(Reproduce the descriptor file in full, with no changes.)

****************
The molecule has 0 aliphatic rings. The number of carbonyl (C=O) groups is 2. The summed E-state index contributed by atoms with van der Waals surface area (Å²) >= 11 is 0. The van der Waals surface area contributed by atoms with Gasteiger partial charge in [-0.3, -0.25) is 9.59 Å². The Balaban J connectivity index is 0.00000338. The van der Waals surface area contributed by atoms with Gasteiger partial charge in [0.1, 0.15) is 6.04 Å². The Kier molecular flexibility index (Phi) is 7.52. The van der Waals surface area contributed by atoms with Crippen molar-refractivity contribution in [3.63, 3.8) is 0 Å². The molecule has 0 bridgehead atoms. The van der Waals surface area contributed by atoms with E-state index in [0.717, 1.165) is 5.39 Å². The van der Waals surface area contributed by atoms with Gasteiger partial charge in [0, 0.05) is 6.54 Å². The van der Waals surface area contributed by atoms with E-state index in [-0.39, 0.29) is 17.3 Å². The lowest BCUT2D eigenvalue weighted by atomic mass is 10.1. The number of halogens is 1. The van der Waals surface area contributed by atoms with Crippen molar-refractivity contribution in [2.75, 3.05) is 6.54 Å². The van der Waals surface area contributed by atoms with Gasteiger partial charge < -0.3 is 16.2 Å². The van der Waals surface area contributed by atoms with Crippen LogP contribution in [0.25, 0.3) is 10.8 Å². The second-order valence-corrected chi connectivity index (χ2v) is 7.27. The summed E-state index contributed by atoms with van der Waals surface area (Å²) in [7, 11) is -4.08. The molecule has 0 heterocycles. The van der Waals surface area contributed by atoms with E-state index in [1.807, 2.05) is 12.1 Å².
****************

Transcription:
The molecule has 0 aliphatic rings. The number of carbonyl (C=O) groups is 2. The summed E-state index contributed by atoms with van der Waals surface area (Å²) >= 11 is 0. The van der Waals surface area contributed by atoms with Gasteiger partial charge in [-0.3, -0.25) is 9.59 Å². The Balaban J connectivity index is 0.00000338. The van der Waals surface area contributed by atoms with Gasteiger partial charge in [0.1, 0.15) is 6.04 Å². The Kier molecular flexibility index (Phi) is 7.52. The van der Waals surface area contributed by atoms with Crippen molar-refractivity contribution in [3.63, 3.8) is 0 Å². The molecule has 0 bridgehead atoms. The van der Waals surface area contributed by atoms with E-state index in [0.717, 1.165) is 5.39 Å². The van der Waals surface area contributed by atoms with Gasteiger partial charge in [0, 0.05) is 6.54 Å². The van der Waals surface area contributed by atoms with E-state index in [-0.39, 0.29) is 17.3 Å². The lowest BCUT2D eigenvalue weighted by atomic mass is 10.1. The number of halogens is 1. The van der Waals surface area contributed by atoms with Crippen molar-refractivity contribution in [2.75, 3.05) is 6.54 Å². The van der Waals surface area contributed by atoms with Gasteiger partial charge < -0.3 is 16.2 Å². The van der Waals surface area contributed by atoms with Crippen LogP contribution in [0.25, 0.3) is 10.8 Å². The second-order valence-corrected chi connectivity index (χ2v) is 7.27. The summed E-state index contributed by atoms with van der Waals surface area (Å²) in [7, 11) is -4.08. The molecule has 0 heterocycles. The van der Waals surface area contributed by atoms with E-state index in [1.807, 2.05) is 12.1 Å².